The systemic discord in the Middle East was further complicated in the last week by some troublesome twists to regional dynamics and conflicts. On Tuesday, southern separatists in Yemen seized control of the strategic Yemeni port city of Aden after two days of clashes. The infighting is the latest development in a three-year-long civil conflict that has pitted the northern Houthi rebels (Shia), backed by Tehran, against the Hadi government, backed by a coalition (Sunni) of regional powers. That coalition appears to be fraying as the southern Yemeni separatists, supported by the United Arab Emirates, rose up Sunday against former allies loyal to Hadi, who is aligned with Saudi Arabia. The separatists, known as the Southern Transitional Council, are seeking the revival of the independent state of South Yemen, which existed before Yemen was unified in 1990. Residents told Reuters on Tuesday that separatists had seized the last stronghold of Hadi’s presidential protective force, engaging in battles using tanks and artillery. The splintering of the formerly-unified Saudi-led coalition and the added regional dimension — Houthis are based in the north but have displaced the Saudi-backed central government, while the separatists seek control of the south — to the conflict brings more chaos and players to a conflict most notable for its catastrophic humanitarian crisis.
A New York Times report revealed that for the last two years, with the consent of President Abdel Fattah el-Sisi, unmarked Israeli drones, helicopters and jets have carried out a covert air campaign against jihadists in Egypt’s Northern Sinai. Israel has conducted more than 100 airstrikes, often more than once a week. The jihadists had killed hundreds of soldiers and police officers, pledged allegiance to the Islamic State, briefly seized a major town and begun setting up armed checkpoints to claim territory, but Egypt had been unable to stem the tide. Israel, alarmed at the threat just across the border, has stepped in to weaken the militant presence. The Israeli intervention has helped the Egyptian military regain its footing in its nearly five-year battle against the militants. For Israel, the strikes have bolstered the security of its borders and the stability of its neighbor.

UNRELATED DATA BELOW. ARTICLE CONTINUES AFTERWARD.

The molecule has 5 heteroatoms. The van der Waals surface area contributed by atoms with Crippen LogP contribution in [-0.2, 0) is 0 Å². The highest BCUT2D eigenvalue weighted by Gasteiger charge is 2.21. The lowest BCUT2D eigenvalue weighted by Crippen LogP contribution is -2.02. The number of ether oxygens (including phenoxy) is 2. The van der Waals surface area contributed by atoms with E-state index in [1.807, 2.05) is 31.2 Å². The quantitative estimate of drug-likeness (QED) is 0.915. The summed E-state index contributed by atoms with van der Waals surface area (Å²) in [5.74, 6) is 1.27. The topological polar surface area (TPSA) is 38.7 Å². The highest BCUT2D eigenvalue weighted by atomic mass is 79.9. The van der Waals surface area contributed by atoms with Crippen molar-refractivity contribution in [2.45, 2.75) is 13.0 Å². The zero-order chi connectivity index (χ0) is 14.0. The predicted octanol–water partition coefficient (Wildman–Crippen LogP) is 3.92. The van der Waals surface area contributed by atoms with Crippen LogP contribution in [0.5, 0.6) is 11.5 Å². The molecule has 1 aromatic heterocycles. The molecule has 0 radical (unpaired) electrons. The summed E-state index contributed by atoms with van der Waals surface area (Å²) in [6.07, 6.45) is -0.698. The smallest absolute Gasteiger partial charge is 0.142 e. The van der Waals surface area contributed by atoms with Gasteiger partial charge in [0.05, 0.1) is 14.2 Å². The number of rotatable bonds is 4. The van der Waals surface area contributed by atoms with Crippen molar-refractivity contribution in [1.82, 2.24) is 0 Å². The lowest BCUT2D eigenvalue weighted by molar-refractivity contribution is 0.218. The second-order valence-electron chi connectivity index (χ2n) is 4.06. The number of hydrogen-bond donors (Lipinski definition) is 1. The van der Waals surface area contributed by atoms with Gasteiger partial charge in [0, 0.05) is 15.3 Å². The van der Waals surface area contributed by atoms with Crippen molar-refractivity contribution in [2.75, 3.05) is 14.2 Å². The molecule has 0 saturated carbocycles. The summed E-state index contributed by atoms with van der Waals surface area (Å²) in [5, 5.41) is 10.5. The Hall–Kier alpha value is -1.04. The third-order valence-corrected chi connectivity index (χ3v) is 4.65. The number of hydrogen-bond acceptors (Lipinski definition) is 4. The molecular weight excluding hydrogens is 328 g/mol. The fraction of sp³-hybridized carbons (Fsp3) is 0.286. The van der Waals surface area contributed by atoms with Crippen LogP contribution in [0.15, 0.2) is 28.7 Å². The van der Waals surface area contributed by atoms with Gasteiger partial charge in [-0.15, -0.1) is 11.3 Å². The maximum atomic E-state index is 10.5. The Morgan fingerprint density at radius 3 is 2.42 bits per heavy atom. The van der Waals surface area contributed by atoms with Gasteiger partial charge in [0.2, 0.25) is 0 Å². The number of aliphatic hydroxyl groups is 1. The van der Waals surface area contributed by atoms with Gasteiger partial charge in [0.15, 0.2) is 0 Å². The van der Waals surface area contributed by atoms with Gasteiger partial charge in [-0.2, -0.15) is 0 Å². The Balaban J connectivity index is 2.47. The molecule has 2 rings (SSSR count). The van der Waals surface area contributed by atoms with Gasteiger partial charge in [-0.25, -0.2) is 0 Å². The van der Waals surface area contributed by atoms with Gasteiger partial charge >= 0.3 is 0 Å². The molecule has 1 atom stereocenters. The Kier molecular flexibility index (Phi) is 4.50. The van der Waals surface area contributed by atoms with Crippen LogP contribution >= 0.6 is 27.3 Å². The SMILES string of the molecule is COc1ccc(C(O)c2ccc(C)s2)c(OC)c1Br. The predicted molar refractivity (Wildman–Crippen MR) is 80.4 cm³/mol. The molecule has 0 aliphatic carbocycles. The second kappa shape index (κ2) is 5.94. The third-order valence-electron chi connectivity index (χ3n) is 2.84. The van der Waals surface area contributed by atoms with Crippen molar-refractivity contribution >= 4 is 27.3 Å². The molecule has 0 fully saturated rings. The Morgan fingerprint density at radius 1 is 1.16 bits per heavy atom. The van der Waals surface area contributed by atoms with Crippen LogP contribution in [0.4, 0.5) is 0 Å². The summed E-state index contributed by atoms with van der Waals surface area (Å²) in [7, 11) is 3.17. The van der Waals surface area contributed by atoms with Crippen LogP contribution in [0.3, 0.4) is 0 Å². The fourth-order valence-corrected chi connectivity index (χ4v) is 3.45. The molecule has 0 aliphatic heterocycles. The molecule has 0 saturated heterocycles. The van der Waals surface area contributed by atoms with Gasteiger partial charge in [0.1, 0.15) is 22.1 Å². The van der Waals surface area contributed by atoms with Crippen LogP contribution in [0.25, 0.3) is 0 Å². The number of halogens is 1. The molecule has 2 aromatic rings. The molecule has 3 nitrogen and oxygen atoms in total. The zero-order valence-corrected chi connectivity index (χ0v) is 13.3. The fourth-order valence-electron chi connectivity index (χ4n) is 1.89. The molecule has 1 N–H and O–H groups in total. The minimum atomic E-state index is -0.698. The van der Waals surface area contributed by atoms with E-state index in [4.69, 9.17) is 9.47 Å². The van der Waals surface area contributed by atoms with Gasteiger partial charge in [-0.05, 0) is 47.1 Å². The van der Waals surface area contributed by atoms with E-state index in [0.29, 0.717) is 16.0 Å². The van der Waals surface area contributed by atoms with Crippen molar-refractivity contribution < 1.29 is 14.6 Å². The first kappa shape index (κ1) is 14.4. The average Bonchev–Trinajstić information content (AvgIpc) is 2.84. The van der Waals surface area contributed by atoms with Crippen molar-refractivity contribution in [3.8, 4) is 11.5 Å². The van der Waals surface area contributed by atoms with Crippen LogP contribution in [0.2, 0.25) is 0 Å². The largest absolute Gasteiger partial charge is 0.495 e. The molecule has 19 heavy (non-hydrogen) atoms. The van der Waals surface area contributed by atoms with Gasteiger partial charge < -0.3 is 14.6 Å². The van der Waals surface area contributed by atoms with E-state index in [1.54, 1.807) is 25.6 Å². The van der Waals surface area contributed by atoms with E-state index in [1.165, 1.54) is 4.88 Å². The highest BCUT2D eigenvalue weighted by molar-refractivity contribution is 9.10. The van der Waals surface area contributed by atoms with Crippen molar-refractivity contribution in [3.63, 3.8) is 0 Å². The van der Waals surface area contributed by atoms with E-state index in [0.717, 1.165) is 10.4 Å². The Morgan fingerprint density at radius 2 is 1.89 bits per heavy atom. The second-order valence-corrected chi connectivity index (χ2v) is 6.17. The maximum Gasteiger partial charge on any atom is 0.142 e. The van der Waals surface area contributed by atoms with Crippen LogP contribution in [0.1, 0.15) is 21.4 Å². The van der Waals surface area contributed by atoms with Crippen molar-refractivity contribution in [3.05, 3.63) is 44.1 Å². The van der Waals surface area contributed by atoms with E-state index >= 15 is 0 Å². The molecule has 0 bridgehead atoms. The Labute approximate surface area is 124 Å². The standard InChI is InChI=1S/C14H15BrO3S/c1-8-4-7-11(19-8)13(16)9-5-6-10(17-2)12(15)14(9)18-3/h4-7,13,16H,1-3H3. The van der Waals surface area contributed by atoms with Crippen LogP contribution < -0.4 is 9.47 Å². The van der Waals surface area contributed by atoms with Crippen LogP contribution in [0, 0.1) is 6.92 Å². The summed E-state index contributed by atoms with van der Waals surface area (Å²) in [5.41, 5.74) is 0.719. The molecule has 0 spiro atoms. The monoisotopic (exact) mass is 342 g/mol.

Their collaboration in the North Sinai is the most dramatic evidence yet of a quiet reconfiguration of the politics of the region. Shared enemies like ISIS, Iran and political Islam have brought the leaders of several Arab states into growing alignment with Israel, though their officials and news media continue to vilify the Jewish state in public for its policies toward the Palestinian population. The two countries have gone to great lengths to conceal the arrangement: the Israeli drones are unmarked, while jets and helicopters cover their markings; military censors restrict public reports of the airstrikes. American officials report that Sisi hides the origin of the strikes from all but a tiny cohort of military and intelligence officers. His government has declared the North Sinai a closed military zone and prevents journalists from gathering information there. This evolving relationship is mutually beneficial for both sides but how will Egypt’s dependence on Israel’s superior military might be affected by Sisi’s anti-Israel rhetoric? Are they just another means to divert attention from the unusual partnership? Will similar accords with Israel arise in other Arab states? How would they affect the notion that the Arab-Israeli conflict is the preeminent issue in the Middle East?
In other news, last week: